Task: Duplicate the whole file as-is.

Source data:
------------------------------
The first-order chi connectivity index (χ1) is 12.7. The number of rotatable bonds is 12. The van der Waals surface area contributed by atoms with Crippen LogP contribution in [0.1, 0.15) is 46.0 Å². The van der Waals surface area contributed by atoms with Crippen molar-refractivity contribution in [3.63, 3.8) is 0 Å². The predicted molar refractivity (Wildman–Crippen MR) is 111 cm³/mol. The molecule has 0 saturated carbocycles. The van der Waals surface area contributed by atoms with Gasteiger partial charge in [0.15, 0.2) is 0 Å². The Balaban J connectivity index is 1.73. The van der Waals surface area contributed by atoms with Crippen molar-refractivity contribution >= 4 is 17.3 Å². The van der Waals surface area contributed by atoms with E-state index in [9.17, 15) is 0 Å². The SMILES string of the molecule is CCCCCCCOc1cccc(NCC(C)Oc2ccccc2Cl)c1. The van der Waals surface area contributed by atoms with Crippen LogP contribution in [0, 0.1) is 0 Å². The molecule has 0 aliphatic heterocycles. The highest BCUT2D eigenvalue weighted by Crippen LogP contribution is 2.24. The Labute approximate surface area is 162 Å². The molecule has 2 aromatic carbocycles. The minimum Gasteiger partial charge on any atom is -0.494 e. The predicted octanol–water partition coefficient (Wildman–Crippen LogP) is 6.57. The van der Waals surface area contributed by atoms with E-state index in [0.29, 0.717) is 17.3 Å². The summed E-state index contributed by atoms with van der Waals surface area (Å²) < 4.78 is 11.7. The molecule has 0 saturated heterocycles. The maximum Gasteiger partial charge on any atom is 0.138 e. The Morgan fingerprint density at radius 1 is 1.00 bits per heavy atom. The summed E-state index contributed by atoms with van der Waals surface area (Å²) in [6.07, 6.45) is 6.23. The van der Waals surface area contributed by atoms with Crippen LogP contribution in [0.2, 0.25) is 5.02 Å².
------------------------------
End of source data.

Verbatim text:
The first-order chi connectivity index (χ1) is 12.7. The number of rotatable bonds is 12. The van der Waals surface area contributed by atoms with Crippen LogP contribution in [0.1, 0.15) is 46.0 Å². The van der Waals surface area contributed by atoms with Crippen molar-refractivity contribution in [3.63, 3.8) is 0 Å². The predicted molar refractivity (Wildman–Crippen MR) is 111 cm³/mol. The molecule has 0 saturated carbocycles. The van der Waals surface area contributed by atoms with Gasteiger partial charge in [0.15, 0.2) is 0 Å². The Balaban J connectivity index is 1.73. The van der Waals surface area contributed by atoms with Crippen molar-refractivity contribution >= 4 is 17.3 Å². The van der Waals surface area contributed by atoms with E-state index in [9.17, 15) is 0 Å². The SMILES string of the molecule is CCCCCCCOc1cccc(NCC(C)Oc2ccccc2Cl)c1. The van der Waals surface area contributed by atoms with Crippen LogP contribution in [0, 0.1) is 0 Å². The molecule has 0 aliphatic heterocycles. The highest BCUT2D eigenvalue weighted by Crippen LogP contribution is 2.24. The Labute approximate surface area is 162 Å². The molecule has 2 aromatic carbocycles. The minimum Gasteiger partial charge on any atom is -0.494 e. The predicted octanol–water partition coefficient (Wildman–Crippen LogP) is 6.57. The van der Waals surface area contributed by atoms with E-state index in [0.29, 0.717) is 17.3 Å². The summed E-state index contributed by atoms with van der Waals surface area (Å²) < 4.78 is 11.7. The molecule has 0 saturated heterocycles. The maximum Gasteiger partial charge on any atom is 0.138 e. The Morgan fingerprint density at radius 1 is 1.00 bits per heavy atom. The summed E-state index contributed by atoms with van der Waals surface area (Å²) in [6.07, 6.45) is 6.23. The van der Waals surface area contributed by atoms with Crippen LogP contribution in [0.2, 0.25) is 5.02 Å².